Complex Made Simple

Good times ahead

CEO of luxury watchmaker JeanRichard, Massimo Macaluso, chats to Aficionado about business over the past year and plans for the future.

How was 2011 for JeanRichard?
You know, it was a strange year for us because we had a lot of changes in the past three years. First, my father, who founded the group Gerrard Perrigeaux, which owns JeanRichard, passed away last year, so that posed a lot of challenges for us. Secondly, the PPR Group, which already had a 23 per cent stake in our group, they increased the stake to 51 per cent, hence taking majority control. This means a lot of things. We have to get to understand our new partners and get to work together. But overall, the year was a good one.

So, which is your biggest market?

Asia. We already have two bases in China, which is the biggest market within Asia. Our bases are in Hong Kong and Shanghai. This is a very important market for a niche brand like ours. It was a positive year, generally speaking. But we want to look ahead to see what we can do in the future.

Talking about Chinese tastes, a number of companies have launched special editions for the Year of the Dragon in the Chinese market. Have you also done something similar?
No, because if you deliver a watch in September or October you have only five months, so it is not enough. The second reason is because the Chinese consumers are becoming bold, and my experience is that they like special editions, but not necessarily things such as the Year of the Dragon. They may prefer more European style. They would like special editions, but not dragon or red watches.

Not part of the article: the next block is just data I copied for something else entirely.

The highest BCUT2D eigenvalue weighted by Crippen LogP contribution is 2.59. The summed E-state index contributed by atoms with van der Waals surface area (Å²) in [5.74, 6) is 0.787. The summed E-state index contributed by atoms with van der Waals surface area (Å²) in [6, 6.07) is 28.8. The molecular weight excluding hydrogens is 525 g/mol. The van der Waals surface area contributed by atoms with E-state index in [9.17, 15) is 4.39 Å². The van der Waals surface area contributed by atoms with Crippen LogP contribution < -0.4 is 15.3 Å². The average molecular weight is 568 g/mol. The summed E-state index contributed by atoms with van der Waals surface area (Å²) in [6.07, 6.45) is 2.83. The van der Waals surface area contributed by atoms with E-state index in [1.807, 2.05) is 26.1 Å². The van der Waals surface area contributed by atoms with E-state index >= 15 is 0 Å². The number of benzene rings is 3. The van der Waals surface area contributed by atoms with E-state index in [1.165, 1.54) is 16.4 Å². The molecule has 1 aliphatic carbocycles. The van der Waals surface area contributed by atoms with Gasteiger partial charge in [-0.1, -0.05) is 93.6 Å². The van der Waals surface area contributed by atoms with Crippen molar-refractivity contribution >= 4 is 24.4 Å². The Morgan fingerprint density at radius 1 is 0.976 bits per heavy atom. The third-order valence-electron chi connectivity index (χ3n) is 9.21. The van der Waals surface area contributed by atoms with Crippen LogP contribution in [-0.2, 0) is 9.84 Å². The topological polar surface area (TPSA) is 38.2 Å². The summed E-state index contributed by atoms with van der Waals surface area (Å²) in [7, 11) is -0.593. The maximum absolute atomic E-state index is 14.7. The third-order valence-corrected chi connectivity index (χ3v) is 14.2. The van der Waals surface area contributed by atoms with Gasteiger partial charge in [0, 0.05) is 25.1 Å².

How key is the Middle Eastern or Gulf market for you?
It is important and not only for the local population, but because a lot of Chinese and Russian tourists come to places like Dubai. So, we have to improve our outlet there. We have formed a new team for this mission and it is important for us to learn from our mistakes in the past.

How will life change for you now that PPR has taken a 51 per cent stake?
It should be fine. When you tie up with a big group like PPR, it means that they are convinced about the project and they have taken only 51 percent stake, which means they have the financial and commercial control, but we are pretty much left untouched and we still have the same position as we had before acquisition, so we are quite independent, which is something very rare when a big group acquires you.

So, how do you think PPR will help you grow?
It would be through increased brand awareness and benefiting from synergy like getting access to new boutiques in markets like the United States. And, as they are a strong company, it means we can have greater visibility
and a cushion against the gold price increase.

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